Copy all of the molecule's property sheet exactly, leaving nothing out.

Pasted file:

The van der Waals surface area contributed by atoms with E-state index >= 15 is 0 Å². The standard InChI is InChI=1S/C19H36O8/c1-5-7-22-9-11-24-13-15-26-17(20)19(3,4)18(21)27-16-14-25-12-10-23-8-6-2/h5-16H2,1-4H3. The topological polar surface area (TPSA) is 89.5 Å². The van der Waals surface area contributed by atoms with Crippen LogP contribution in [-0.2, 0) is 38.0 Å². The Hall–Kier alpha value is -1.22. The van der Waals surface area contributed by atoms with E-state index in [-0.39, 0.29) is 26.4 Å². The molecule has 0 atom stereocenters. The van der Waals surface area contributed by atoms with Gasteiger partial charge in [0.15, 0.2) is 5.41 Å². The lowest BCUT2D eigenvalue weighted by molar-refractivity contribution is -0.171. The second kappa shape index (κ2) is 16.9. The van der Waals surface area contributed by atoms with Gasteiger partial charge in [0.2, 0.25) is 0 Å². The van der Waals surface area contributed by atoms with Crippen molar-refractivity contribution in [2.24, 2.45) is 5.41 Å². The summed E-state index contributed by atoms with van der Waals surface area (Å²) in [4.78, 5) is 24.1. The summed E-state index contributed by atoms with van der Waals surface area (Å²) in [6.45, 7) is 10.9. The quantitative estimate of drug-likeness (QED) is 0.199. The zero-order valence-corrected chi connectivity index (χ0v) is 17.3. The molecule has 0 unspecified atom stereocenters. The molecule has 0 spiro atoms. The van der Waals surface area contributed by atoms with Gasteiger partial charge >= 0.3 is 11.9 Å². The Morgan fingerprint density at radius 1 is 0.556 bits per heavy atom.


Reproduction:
The van der Waals surface area contributed by atoms with E-state index >= 15 is 0 Å². The standard InChI is InChI=1S/C19H36O8/c1-5-7-22-9-11-24-13-15-26-17(20)19(3,4)18(21)27-16-14-25-12-10-23-8-6-2/h5-16H2,1-4H3. The topological polar surface area (TPSA) is 89.5 Å². The van der Waals surface area contributed by atoms with Crippen LogP contribution in [-0.2, 0) is 38.0 Å². The Hall–Kier alpha value is -1.22. The van der Waals surface area contributed by atoms with E-state index in [-0.39, 0.29) is 26.4 Å². The molecule has 0 atom stereocenters. The van der Waals surface area contributed by atoms with Gasteiger partial charge in [0.15, 0.2) is 5.41 Å². The lowest BCUT2D eigenvalue weighted by molar-refractivity contribution is -0.171. The second kappa shape index (κ2) is 16.9. The van der Waals surface area contributed by atoms with Gasteiger partial charge in [0.2, 0.25) is 0 Å². The van der Waals surface area contributed by atoms with Crippen molar-refractivity contribution in [2.24, 2.45) is 5.41 Å². The summed E-state index contributed by atoms with van der Waals surface area (Å²) in [4.78, 5) is 24.1. The summed E-state index contributed by atoms with van der Waals surface area (Å²) in [6.45, 7) is 10.9. The quantitative estimate of drug-likeness (QED) is 0.199. The zero-order valence-corrected chi connectivity index (χ0v) is 17.3. The molecule has 0 unspecified atom stereocenters. The molecule has 0 spiro atoms. The van der Waals surface area contributed by atoms with Gasteiger partial charge >= 0.3 is 11.9 Å². The Morgan fingerprint density at radius 1 is 0.556 bits per heavy atom.